Wednesday, July 31, 2013

Complaining Hurts?

Habitual Complaining
Rev. Dr. Durrell Watkins

If I wake up with a back ache, obviously I get to "complain" to my doctor that I don't feel well so she can know how to treat me so I will feel better. If someone rear-ends me in traffic, I may not immediately listen to the better angels of my nature, but instead, I might get a little cranky for a minute or two. And if someone hurts my feelings, don't I get to tell them so (they may not have realized)? Isn't that just honest communication?
           Occasional observations or even periodic lapses into ego-centric self-pity are not life patterns. But constant complaining is a habit, and like most "bad" habits, gets in the way of successful outcomes.
            Those who always have something to complain about are never enjoyable to be around. We avoid them, or we automatically dismiss their complaints. Complaining is their modus operandi, so we tune them out. Then, when they really do need help or a listening ear, we don't notice that "this time," they aren't just performing their usual shtick.
           According to "A Complaint Free World" there are some real costs to constant complaining (focusing on the negative):
1. Complaining hurts relationships

2. Complaining hurts careers
3. Complaining damages physical health
4. Complaining damages emotional and mental health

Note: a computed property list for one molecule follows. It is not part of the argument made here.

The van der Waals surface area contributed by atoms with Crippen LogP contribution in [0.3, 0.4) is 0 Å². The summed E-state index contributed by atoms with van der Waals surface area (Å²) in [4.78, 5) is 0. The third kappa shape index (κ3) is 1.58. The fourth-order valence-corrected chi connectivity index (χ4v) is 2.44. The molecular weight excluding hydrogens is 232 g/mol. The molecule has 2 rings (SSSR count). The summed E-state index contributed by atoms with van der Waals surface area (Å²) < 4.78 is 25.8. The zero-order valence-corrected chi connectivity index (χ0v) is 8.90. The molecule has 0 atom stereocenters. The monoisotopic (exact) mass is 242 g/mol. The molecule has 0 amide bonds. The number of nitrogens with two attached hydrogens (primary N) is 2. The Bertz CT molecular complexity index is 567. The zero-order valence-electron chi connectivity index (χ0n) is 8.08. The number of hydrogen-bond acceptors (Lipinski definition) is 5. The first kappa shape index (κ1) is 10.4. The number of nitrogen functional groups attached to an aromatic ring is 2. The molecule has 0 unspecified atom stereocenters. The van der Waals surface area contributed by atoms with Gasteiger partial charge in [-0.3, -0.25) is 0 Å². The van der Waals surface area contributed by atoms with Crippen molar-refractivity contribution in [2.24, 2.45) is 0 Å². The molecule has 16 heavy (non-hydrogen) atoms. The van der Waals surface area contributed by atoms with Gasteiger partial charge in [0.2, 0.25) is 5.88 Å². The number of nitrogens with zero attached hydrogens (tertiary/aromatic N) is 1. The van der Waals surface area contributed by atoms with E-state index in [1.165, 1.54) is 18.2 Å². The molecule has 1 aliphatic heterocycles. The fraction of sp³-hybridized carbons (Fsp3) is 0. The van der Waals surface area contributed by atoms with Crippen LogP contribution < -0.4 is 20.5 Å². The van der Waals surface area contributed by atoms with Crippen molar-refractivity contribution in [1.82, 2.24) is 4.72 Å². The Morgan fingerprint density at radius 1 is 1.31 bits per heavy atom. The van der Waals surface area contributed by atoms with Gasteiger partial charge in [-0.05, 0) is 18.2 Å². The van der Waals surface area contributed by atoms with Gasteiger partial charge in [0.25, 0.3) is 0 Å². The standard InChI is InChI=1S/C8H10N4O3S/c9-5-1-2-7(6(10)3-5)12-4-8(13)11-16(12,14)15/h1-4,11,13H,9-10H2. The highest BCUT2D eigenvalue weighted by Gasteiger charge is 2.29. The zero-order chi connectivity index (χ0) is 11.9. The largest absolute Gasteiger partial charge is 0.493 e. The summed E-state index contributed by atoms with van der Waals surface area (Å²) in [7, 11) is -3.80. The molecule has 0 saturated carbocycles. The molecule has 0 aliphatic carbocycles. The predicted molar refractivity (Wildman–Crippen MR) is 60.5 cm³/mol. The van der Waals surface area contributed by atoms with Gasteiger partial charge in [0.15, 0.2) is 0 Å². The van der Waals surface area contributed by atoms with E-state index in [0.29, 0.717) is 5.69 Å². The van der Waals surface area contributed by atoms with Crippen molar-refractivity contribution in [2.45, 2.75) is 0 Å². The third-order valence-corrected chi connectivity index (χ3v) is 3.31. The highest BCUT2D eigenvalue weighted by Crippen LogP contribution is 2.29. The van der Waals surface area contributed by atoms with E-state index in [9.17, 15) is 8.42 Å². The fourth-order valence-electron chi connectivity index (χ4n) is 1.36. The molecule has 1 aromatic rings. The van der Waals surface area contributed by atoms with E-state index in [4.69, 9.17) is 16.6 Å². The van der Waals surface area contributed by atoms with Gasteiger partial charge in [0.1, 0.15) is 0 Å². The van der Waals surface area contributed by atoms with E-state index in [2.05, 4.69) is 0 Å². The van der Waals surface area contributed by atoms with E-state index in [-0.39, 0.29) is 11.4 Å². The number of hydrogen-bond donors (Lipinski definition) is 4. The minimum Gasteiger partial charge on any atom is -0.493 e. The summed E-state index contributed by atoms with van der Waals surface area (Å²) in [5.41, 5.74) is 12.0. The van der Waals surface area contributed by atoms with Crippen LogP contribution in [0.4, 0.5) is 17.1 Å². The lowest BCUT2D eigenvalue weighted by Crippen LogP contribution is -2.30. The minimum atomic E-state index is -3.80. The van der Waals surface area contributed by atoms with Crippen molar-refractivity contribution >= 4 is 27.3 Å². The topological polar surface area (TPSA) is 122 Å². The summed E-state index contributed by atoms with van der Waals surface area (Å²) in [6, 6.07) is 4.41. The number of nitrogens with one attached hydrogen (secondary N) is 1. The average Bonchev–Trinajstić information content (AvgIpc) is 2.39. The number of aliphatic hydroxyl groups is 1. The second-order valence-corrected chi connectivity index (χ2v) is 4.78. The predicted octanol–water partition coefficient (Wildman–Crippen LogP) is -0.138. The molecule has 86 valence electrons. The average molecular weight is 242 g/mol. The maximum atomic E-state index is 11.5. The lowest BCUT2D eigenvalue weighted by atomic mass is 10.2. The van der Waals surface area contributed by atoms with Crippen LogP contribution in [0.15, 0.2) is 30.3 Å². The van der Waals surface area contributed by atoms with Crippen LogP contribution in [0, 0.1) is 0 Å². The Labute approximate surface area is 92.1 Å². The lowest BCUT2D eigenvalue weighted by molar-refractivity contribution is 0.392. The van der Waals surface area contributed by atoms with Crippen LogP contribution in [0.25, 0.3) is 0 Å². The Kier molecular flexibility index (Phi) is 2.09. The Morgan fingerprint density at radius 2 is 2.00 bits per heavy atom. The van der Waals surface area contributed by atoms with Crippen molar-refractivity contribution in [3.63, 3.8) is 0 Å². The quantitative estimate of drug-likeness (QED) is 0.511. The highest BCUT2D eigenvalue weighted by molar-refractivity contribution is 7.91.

The Apostle Paul wrote, "whatever is true, honorable, just, pure, lovely, commendable, if there is any excellence, if there is anything worthy of praise, think about these things."
           Let's focus more on the good than on the negative, because we know that where attention goes, energy flows; what we think about habitually we manifest eventually.
           I mentioned in last week’s sermon that we can't be anxious, irritated, or miserable AND grateful at the same time. Someone gave me a rhyme after service to condense that sentiment. He said, "We can't be hateful and grateful at the same time."
           So, what are you grateful for today? For the good we've known, the good we expect, and even the good we just currently imagine might be possible...let's name it and be grateful for it. We can't be "grateful and hateful" at the same time. Let's, at least today, choose an attitude of gratitude.
           There are challenges we'll have to deal with along the way, but when we have hope, peace, and joy, then we can handle those challenges much more easily and much more effectively. 

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